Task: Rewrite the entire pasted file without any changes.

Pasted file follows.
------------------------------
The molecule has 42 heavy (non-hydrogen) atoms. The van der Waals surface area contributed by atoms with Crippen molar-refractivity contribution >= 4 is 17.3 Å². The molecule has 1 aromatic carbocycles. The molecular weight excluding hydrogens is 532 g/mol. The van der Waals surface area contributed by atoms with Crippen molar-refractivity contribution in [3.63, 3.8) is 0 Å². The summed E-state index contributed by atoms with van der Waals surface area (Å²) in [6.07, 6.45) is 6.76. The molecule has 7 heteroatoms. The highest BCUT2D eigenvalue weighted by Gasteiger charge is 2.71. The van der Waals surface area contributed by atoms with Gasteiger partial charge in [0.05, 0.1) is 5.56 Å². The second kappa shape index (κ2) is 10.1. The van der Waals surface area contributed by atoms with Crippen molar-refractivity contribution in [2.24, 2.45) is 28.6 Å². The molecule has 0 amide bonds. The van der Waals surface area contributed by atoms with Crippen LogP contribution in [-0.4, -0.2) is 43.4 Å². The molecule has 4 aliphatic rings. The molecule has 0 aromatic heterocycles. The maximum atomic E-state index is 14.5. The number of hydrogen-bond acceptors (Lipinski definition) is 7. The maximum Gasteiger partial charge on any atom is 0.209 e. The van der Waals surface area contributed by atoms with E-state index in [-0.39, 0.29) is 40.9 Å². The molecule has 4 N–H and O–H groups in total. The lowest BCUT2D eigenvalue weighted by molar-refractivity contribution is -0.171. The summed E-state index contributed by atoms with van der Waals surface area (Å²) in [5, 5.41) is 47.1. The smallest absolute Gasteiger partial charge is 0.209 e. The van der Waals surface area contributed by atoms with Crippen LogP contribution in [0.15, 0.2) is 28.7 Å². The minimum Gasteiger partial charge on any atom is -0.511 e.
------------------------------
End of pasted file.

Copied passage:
The molecule has 42 heavy (non-hydrogen) atoms. The van der Waals surface area contributed by atoms with Crippen molar-refractivity contribution >= 4 is 17.3 Å². The molecule has 1 aromatic carbocycles. The molecular weight excluding hydrogens is 532 g/mol. The van der Waals surface area contributed by atoms with Crippen molar-refractivity contribution in [3.63, 3.8) is 0 Å². The summed E-state index contributed by atoms with van der Waals surface area (Å²) in [6.07, 6.45) is 6.76. The molecule has 7 heteroatoms. The highest BCUT2D eigenvalue weighted by Gasteiger charge is 2.71. The van der Waals surface area contributed by atoms with Gasteiger partial charge in [0.05, 0.1) is 5.56 Å². The second kappa shape index (κ2) is 10.1. The van der Waals surface area contributed by atoms with Crippen molar-refractivity contribution in [2.24, 2.45) is 28.6 Å². The molecule has 0 amide bonds. The van der Waals surface area contributed by atoms with Crippen LogP contribution in [-0.4, -0.2) is 43.4 Å². The molecule has 4 aliphatic rings. The molecule has 0 aromatic heterocycles. The maximum atomic E-state index is 14.5. The number of hydrogen-bond acceptors (Lipinski definition) is 7. The maximum Gasteiger partial charge on any atom is 0.209 e. The van der Waals surface area contributed by atoms with E-state index in [-0.39, 0.29) is 40.9 Å². The molecule has 4 N–H and O–H groups in total. The lowest BCUT2D eigenvalue weighted by molar-refractivity contribution is -0.171. The summed E-state index contributed by atoms with van der Waals surface area (Å²) in [5, 5.41) is 47.1. The smallest absolute Gasteiger partial charge is 0.209 e. The van der Waals surface area contributed by atoms with Crippen LogP contribution in [0.15, 0.2) is 28.7 Å². The minimum Gasteiger partial charge on any atom is -0.511 e.